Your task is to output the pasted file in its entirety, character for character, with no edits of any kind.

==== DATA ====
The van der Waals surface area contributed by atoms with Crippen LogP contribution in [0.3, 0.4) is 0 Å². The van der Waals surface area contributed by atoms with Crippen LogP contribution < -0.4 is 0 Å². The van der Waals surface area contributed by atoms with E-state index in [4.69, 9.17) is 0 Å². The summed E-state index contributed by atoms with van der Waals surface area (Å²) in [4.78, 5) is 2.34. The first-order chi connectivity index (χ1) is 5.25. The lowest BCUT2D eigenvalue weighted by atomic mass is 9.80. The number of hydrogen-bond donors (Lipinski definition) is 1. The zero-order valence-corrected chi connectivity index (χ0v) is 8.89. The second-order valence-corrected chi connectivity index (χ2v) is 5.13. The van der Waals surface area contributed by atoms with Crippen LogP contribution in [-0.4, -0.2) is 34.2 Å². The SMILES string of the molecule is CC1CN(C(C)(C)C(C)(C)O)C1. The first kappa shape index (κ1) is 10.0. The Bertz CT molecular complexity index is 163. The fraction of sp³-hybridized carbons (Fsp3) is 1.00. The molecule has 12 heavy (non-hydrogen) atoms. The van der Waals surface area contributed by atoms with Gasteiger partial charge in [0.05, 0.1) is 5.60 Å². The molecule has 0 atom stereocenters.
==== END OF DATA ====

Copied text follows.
The van der Waals surface area contributed by atoms with Crippen LogP contribution in [0.3, 0.4) is 0 Å². The van der Waals surface area contributed by atoms with Crippen LogP contribution < -0.4 is 0 Å². The van der Waals surface area contributed by atoms with E-state index in [4.69, 9.17) is 0 Å². The summed E-state index contributed by atoms with van der Waals surface area (Å²) in [4.78, 5) is 2.34. The first-order chi connectivity index (χ1) is 5.25. The lowest BCUT2D eigenvalue weighted by atomic mass is 9.80. The number of hydrogen-bond donors (Lipinski definition) is 1. The zero-order valence-corrected chi connectivity index (χ0v) is 8.89. The second-order valence-corrected chi connectivity index (χ2v) is 5.13. The van der Waals surface area contributed by atoms with Crippen LogP contribution in [-0.4, -0.2) is 34.2 Å². The SMILES string of the molecule is CC1CN(C(C)(C)C(C)(C)O)C1. The first kappa shape index (κ1) is 10.0. The Bertz CT molecular complexity index is 163. The fraction of sp³-hybridized carbons (Fsp3) is 1.00. The molecule has 12 heavy (non-hydrogen) atoms. The van der Waals surface area contributed by atoms with Gasteiger partial charge in [0.05, 0.1) is 5.60 Å². The molecule has 0 atom stereocenters.